Aims to increase the proportion of people with a hypertension diagnosis whose blood pressure is optimally managed to less than 140/90mmHg.

Seeks to achieve this by implementing innovative approaches to managing hypertension consisting of a) regular systematic audits of practice registers (using practice audit tools such as EMIS or GRASP-BP) to identify diagnosed hypertensives with suboptimal BP control b) developing the role of community and general practice based pharmacists to monitor and control blood pressure (BP) of sub-optimally managed hypertensives, support adherence to drug regime and advise on lifestyle change; and c) wider use of self-monitoring by patients to help eliminate false-readings and provide a clearer picture of the BP over time;

In Dudley, practice-based pharmacists (PBP) worked with GP practices to identify patients with undiagnosed or sub-optimally managed hypertension. Using the EMIS search and report system, PBPs identified 11,000 hypertensives who were not treated to target and diagnosed 27,800 new hypertensives. This is projected to lead to cost savings of c£13m from avoided hospital admissions over 5 years.


Effectiveness: based on the Dudley pilot, 90% of GP practices achieved optimal treatment targets of 140/90mmHg for their hypertensive population (the standard is 50%, and inter-practice variation 6-99%).

Costs: PHE estimates costs of c£28 to per new controlled person in year 1 (average cost of one 10 minute and three 5 minute consultations with a pharmacist at £64 hourly unit cost), based on the assumption that achieving a BP treatment to target for one patient will require 4 consultations with a PBP.

Net savings: PHE estimates that system net savings would be c£14 p.a. per controlled patient over a 5 year horizon. Of these, c£5.75 would accrue to the NHS and c£7.91 would accrue to Local Authorities.

  • Can be commissioned by CCGs or, if part of the NHS Health Checks, by LAs
  • Can be delivered by GPs and / or pharmacists in primary in General Practice or community pharmacies

Progress indicators

References and further information



Diabetes treatment currently costs the NHS £9.8 billion a year, which represents around 10% of the annual NHS budget. Indirect societal and productivity costs raise this figure to nearly £23.7 billion.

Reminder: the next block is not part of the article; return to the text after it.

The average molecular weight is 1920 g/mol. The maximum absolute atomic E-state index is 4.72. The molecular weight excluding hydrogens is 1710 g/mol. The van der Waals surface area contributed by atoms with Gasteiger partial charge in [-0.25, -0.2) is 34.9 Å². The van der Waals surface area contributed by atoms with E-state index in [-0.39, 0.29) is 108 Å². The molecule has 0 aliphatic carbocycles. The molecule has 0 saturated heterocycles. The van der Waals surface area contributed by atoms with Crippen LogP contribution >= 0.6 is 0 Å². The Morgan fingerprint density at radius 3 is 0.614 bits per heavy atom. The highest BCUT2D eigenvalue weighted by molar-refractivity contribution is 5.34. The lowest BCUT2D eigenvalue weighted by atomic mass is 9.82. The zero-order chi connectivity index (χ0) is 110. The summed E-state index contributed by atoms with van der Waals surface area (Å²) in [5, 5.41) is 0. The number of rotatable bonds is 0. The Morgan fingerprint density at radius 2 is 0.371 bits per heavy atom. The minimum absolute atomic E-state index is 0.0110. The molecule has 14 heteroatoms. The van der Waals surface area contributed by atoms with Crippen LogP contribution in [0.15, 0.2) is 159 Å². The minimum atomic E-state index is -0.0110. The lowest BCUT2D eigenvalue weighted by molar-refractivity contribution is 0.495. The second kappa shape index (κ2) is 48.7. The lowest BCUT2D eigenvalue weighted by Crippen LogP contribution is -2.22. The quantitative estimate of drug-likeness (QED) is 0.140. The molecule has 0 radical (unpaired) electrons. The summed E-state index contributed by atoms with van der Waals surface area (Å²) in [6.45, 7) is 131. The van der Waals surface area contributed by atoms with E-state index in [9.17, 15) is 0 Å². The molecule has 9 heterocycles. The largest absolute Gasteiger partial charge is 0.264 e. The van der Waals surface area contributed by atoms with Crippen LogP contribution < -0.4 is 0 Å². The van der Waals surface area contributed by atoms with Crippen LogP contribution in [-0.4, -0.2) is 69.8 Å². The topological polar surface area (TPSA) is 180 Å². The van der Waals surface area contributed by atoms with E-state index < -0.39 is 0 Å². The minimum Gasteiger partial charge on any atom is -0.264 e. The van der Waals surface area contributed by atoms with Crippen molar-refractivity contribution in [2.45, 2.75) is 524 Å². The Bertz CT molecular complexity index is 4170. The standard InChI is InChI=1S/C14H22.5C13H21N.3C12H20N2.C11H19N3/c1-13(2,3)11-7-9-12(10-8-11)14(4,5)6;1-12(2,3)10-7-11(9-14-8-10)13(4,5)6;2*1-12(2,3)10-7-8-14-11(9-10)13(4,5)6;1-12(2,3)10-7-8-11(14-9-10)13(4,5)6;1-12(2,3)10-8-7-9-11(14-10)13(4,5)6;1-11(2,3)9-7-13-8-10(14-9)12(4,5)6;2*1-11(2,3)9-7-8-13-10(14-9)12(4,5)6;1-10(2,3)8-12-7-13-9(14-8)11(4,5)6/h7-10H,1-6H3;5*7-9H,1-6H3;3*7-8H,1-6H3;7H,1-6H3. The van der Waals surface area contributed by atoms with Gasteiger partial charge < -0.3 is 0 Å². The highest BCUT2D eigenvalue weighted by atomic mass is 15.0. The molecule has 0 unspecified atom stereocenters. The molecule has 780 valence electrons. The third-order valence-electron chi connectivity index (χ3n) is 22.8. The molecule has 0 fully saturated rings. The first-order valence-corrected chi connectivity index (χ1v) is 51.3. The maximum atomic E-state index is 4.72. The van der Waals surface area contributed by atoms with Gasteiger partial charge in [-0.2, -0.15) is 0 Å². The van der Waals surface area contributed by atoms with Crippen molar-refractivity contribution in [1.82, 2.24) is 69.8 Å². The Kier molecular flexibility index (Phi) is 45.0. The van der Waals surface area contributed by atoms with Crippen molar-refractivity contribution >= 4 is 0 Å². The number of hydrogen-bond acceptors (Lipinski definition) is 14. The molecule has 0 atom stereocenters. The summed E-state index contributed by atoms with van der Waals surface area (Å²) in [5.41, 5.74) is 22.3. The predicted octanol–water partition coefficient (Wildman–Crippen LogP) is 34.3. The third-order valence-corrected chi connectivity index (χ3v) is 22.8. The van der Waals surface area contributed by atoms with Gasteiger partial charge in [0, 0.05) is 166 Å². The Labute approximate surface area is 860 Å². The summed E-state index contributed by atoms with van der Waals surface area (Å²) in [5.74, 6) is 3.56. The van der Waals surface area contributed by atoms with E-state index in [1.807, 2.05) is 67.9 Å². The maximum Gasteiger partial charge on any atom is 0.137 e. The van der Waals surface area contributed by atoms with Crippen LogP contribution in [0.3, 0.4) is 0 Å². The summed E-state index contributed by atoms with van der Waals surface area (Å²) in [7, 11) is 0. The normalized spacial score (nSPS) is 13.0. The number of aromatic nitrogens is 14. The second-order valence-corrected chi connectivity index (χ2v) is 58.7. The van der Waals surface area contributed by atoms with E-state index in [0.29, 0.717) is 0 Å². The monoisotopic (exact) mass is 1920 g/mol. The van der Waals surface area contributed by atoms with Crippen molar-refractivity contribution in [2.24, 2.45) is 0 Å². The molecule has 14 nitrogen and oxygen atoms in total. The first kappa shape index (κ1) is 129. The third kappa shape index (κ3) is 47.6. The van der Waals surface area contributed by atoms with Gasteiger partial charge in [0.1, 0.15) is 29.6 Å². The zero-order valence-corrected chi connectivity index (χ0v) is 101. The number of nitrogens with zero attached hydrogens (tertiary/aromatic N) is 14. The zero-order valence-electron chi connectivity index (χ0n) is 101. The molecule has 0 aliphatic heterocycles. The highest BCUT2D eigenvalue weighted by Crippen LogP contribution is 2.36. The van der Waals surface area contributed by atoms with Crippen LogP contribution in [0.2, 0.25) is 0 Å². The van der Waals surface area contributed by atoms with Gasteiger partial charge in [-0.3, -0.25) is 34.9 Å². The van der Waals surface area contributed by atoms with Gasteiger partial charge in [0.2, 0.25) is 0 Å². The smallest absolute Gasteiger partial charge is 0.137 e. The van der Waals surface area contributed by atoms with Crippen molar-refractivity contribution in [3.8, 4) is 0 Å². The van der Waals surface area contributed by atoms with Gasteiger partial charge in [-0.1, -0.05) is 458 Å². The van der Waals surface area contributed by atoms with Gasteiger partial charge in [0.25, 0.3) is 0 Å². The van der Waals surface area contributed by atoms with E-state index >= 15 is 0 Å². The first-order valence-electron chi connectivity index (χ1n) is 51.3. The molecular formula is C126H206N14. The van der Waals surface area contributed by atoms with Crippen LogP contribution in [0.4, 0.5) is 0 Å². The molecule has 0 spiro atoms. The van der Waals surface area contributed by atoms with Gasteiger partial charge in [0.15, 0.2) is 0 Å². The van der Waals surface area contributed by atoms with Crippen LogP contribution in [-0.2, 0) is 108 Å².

It is estimated that in 2015 there were 5 million people aged 16 years and over with non-diabetic hyperglycaemia.

There is a direct association between obesity and type 2 diabetes – those who are overweight or obese are at higher risk of developing the condition and 90% of people with type 2 diabetes are overweight or obese. Two thirds of English adults and one third of 11-15 year olds are currently overweight or obese. Projections show that 70% of people will be overweight or obese by 2034 and one in ten will develop Type 2 diabetes.

People with diabetes are at risk of a range of health complications including CVD, blindness, amputation, kidney disease and depression.

Root causes

Rise in prevalence of obesity; ignorance of unhealthy levels of sugar consumption; socio-economic deprivation (type 2 diabetes is 40% more common among people in the most deprived quintile compared with those in least deprived quintile).

Public health ambitions

  1. Reduce the projected growth in incidence of diabetes
  2. Improve support for self-care in people with a diagnosis of diabetes
  3. Improve the treatment and care of people with diabetes

Selected interventions

1.NHS Diabetes Prevention Programme – in particular, CCGs and LAs support NHS Health Checks, primary care and NHS Diabetes Prevention Programme providers (where in place) to jointly implement effective referral pathways

Aims to prevent cases of Type 2 diabetes.

Seeks to achieve this by identifying those at high risk of developing Type 2 diabetes, confirming non-diabetic hyperglycaemia and referring them  to a behavioural intervention programme.

The National Diabetes Prevention Programme (NDPP) is designed to tackle current variation in the provision and underpinning evidence of local diabetes prevention programmes, and will be available nationally by 2020.

The STP process offers an opportunity to support the implementation of the NDPP. LAs and CCGs should work with regional teams to undertake an assessment of readiness to join the programme. LAs and CCGs will work together to identify the at risk population and jointly implement effective referral pathways with primary care, NHS Health Checks and NDPP providers.


Effectiveness: the PHE evidence review found that diabetes prevention programmes can reduce progression to Type 2 diabetes compared to usual care by 26%.

Costs: the intervention is nationally commissioned. The costs to local stakeholders are to be confirmed and will vary according to the chosen referral pathway.